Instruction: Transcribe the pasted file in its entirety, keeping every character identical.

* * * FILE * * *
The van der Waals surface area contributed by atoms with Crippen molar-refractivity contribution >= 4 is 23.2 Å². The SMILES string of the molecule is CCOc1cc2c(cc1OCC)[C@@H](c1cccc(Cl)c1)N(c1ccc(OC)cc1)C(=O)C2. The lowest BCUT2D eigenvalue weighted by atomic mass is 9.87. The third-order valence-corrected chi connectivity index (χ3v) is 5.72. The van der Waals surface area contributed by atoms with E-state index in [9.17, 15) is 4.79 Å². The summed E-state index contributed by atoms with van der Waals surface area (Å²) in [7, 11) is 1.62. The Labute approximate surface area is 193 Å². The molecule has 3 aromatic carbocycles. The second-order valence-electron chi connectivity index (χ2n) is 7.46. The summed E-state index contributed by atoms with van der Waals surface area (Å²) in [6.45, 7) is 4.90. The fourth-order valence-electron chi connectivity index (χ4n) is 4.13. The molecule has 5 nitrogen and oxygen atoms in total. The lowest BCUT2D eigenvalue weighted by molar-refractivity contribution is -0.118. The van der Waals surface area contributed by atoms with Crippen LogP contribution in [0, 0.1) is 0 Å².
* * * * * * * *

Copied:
The van der Waals surface area contributed by atoms with Crippen molar-refractivity contribution >= 4 is 23.2 Å². The SMILES string of the molecule is CCOc1cc2c(cc1OCC)[C@@H](c1cccc(Cl)c1)N(c1ccc(OC)cc1)C(=O)C2. The lowest BCUT2D eigenvalue weighted by atomic mass is 9.87. The third-order valence-corrected chi connectivity index (χ3v) is 5.72. The van der Waals surface area contributed by atoms with E-state index in [9.17, 15) is 4.79 Å². The summed E-state index contributed by atoms with van der Waals surface area (Å²) in [7, 11) is 1.62. The Labute approximate surface area is 193 Å². The molecule has 3 aromatic carbocycles. The second-order valence-electron chi connectivity index (χ2n) is 7.46. The summed E-state index contributed by atoms with van der Waals surface area (Å²) in [6.45, 7) is 4.90. The fourth-order valence-electron chi connectivity index (χ4n) is 4.13. The molecule has 5 nitrogen and oxygen atoms in total. The lowest BCUT2D eigenvalue weighted by molar-refractivity contribution is -0.118. The van der Waals surface area contributed by atoms with Crippen LogP contribution in [0, 0.1) is 0 Å².